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A Much-Too-Brief Summary of My Trip Overseas

(Reprint from News: May 22, 2002)

April 8, 2002

 

I have a lot to say about my 4-month trip to New Zealand and Australia.  However, because of my limitations as a writer I'm sure I'll fail to adequately describe it… but here goes:

 

Overall, my overseas trip went very well and I had a great time.  However, and unlike most people I know who've been to both countries, I enjoyed Australia more than New Zealand.   What impressed me the most about both countries, other than cricket and fish & chips, was how incredibly friendly and courteous everyone was. 

 

Coming back to the U.S. was a big shock for me, and after I got back, I felt like I was on another planet at times.  Were Americans really this rude, violent, crass, and obnoxious when I left in December?  I always thought of the U.S. as a pretty great country, but my smugness took a big hit because Kiwis and Aussies are, quite frankly, much more pleasant than Americans.  I'm not criticizing Americans, necessarily, but after my experience overseas, I think we could be a lot more polite and civilized.  Yes, I'm proud to be an American, but I also think we have a lot of work to do... and please spare me the "Love It or Leave It" attitude.

 

What can I say about New Zealand?  Well, it's a wonderful country with lots of scenic diversity.  Imagine scrunching all 50 states into a country the size of Colorado and you’ll get the idea.  However, it rained a LOT when I was there, the roads are incredibly winding, and it was very crowded just about everywhere I went.  Take a tip from me – never visit New Zealand during December or January without having reservations.  The next time I go, it'll be in November, February or March, and I think I'll have a much better time because... well... it really is a nice country. 

 

2-1618_Hwy_80.jpg (32280 bytes)  

Above:  Mt. Cook, the tallest peak in New Zealand, with Lake Pukaki in the distance.

 

In terms of culture, climate, topography, vegetation, and just about anything else you can imagine, New Zealand is like a combination of Oregon and Hawaii.  Those are two of my favorite states, so it’s no wonder that I enjoyed New Zealand so much.  I’ll definitely go back some day.

 

Now for Australia, which is a lot different from New Zealand – although not as different as either Kiwis or Aussies would like to believe.  Frankly, Australia isn't as interesting as New Zealand or America from a physical point of view (I still think that America, with its stunning landscapes, is the most interesting country in the world).  While there are some places in Australia that are incredibly beautiful, such as the Great Dividing Range, there are also large stretches of Australia that I found pretty boring -- and this coming from a person who enjoys long, tedious drives.

 

BUT... from a cultural perspective, I think Australia is tops.  Aussies are a lot more courteous than Americans, they obey the speed limits, they don’t have the pushy, “in-your-face” attitude that unfortunately is becoming so common here in the U.S., and for the most part, they’re really cheerful.  I can’t count the number of times that I walked into a restaurant, gas station or motel – whether in downtown Sydney or in the Outback – and got a big smile and a cheerful, “G’day!” (always pronounced "gudday," not "good day").  Like I say, coming back to the loud, pushy, violent, in-your-face U.S. after spending four months in polite and tranquil New Zealand and Australia has been a major cultural shock for me.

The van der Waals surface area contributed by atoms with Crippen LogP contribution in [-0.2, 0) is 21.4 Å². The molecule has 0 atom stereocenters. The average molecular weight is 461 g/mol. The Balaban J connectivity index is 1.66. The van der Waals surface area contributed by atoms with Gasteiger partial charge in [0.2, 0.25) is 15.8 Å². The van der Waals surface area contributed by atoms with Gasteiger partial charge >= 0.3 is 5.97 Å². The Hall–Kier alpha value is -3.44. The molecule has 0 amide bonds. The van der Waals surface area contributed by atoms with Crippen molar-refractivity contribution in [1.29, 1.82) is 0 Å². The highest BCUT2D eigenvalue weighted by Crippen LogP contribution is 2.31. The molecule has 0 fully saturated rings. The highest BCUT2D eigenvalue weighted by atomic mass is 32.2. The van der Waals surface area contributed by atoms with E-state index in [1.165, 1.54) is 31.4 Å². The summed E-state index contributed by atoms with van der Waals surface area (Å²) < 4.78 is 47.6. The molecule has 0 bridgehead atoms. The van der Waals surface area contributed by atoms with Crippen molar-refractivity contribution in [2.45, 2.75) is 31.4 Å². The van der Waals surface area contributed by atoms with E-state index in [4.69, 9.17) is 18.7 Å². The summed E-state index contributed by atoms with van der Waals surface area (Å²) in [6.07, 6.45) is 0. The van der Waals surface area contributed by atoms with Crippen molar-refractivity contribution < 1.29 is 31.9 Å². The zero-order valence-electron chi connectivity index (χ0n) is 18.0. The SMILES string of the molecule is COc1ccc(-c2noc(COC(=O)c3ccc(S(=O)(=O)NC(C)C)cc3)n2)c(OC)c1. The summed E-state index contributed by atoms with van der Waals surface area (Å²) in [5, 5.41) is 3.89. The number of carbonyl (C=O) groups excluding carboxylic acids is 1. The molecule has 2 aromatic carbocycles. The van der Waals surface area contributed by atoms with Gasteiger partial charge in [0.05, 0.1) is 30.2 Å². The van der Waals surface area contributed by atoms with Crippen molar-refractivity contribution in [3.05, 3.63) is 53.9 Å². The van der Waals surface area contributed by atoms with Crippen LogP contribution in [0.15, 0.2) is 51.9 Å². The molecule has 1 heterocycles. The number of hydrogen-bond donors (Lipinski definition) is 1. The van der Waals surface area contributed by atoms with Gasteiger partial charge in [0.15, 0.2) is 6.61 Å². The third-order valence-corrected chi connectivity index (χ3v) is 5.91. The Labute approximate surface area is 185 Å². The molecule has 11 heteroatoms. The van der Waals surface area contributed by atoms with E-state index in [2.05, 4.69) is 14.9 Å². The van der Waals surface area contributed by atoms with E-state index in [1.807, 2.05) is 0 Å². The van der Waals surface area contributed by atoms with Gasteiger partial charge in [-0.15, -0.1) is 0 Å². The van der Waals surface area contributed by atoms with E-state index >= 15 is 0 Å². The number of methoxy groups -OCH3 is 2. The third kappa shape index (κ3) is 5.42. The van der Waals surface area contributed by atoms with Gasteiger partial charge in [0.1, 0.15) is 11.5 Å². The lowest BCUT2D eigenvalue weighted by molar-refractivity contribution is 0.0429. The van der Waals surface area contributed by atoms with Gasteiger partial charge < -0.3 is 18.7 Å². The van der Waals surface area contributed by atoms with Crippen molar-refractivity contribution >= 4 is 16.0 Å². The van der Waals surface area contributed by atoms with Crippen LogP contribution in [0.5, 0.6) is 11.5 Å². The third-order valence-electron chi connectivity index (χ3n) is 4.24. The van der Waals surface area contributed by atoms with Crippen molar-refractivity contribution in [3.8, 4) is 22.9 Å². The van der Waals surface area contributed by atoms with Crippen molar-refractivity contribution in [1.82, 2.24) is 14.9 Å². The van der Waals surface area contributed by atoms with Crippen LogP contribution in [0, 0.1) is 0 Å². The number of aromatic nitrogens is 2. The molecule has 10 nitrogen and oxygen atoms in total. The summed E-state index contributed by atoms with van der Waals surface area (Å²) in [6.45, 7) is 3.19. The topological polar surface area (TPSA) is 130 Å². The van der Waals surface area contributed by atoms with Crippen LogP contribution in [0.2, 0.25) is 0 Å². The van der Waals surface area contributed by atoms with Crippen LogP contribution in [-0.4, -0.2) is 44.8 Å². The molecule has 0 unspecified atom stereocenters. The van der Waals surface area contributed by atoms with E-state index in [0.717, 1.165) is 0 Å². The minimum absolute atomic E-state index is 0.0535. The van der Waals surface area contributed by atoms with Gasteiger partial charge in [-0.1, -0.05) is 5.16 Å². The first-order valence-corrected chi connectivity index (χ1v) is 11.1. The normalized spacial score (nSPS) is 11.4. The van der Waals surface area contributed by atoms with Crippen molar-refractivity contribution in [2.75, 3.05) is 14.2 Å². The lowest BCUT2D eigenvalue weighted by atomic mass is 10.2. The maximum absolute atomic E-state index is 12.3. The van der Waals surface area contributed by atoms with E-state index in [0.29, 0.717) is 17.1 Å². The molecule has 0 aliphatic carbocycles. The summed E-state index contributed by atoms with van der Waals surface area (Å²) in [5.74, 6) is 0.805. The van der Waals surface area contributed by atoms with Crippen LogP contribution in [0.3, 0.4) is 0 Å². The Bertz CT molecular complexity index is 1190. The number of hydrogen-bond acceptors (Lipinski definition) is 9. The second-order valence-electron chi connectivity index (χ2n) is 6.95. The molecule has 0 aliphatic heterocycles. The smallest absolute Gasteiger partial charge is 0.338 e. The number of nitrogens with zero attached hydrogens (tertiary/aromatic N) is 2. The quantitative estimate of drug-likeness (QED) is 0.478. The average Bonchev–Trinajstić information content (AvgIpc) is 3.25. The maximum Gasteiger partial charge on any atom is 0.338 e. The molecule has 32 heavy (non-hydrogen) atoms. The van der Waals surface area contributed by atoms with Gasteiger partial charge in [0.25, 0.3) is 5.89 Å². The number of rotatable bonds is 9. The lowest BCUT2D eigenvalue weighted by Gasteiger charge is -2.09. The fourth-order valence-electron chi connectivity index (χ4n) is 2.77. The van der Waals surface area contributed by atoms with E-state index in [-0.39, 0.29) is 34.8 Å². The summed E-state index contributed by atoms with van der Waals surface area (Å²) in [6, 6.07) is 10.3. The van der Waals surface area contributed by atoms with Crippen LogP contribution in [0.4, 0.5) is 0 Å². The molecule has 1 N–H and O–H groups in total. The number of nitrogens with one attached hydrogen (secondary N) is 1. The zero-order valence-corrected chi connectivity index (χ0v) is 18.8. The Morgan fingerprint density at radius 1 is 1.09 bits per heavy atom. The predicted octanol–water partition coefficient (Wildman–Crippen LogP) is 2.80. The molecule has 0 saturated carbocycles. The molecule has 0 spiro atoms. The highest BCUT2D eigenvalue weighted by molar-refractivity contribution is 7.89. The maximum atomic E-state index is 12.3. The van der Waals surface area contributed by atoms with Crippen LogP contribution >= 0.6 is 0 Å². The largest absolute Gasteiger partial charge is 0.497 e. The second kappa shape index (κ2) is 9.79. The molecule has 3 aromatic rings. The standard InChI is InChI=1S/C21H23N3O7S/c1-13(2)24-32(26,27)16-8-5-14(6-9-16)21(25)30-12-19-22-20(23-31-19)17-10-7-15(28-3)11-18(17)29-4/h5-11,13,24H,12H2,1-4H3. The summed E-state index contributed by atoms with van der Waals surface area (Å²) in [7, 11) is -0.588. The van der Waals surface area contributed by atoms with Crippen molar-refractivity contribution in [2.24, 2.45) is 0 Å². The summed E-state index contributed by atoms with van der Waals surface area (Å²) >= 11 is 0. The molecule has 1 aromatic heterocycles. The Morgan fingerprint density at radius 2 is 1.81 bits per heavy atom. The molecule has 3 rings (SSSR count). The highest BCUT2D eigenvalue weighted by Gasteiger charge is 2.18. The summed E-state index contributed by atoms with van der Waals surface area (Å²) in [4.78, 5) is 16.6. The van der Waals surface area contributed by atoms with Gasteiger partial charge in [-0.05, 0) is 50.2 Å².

Here are some more accolades for Australia:  Most of the cities and towns there are a lot more interesting and vibrant than those in America, Aussies generally take more pride in their homes and businesses than Americans, the media there is more intelligent and not nearly as obnoxious, there’s a lot less crime and violence (due largely to more rigid gun control legislation – take the hint, America), and there's an attitude of optimism that's refreshing.  In a single word, I’d say that Australia is much more “civilized” than America.  Americans, including myself, could learn a lot from Aussies.  

 

The cultural idiosyncrasies in Australia were also refreshing.  I liked Vegemite, I loved Arnott's Farmbake Chocolate Chip Cookies, Aussie music is great, and I wanted to marry any of the women on the Outback television show, "McLeod's Daughters" (except for Tess, who's too prissy). 

 

Yeah, I did miss America while I was over there, especially its physical beauty, and I'd never want to live anywhere else.  However, now that I’m back in the U.S., I miss Australia a lot, too.  So if you ever get a chance to visit Australia, definitely go.  And even if you don’t get a chance, go anyway.  For more of my thoughts, check out My Impressions of Australia.

 

2-3325_Vegemite.jpg (33013 bytes)    2-3236_Arnotts_Farmbakes.jpg (72556 bytes)

Above Right Kids, don't try this at home.  This is the famous Aussie staple, Vegemite, smeared on a cracker, oops, I mean "biscuit"... no wait, a "biscuit" is a cookie...  The trick, as I learned from Peter (see News: April 7, 2002), is to spread this salty concoction very THINLY.  When applied correctly, it's actually pretty good.

Above Left:  Arnott's Farmbakes are absolutely the world's best chocolate chip cookies.  Too bad you can't get them in the U.S.  I ate about 15 bags of these in Australia and New Zealand.  I’m now on Arnott’s Christmas Card list.

 

 

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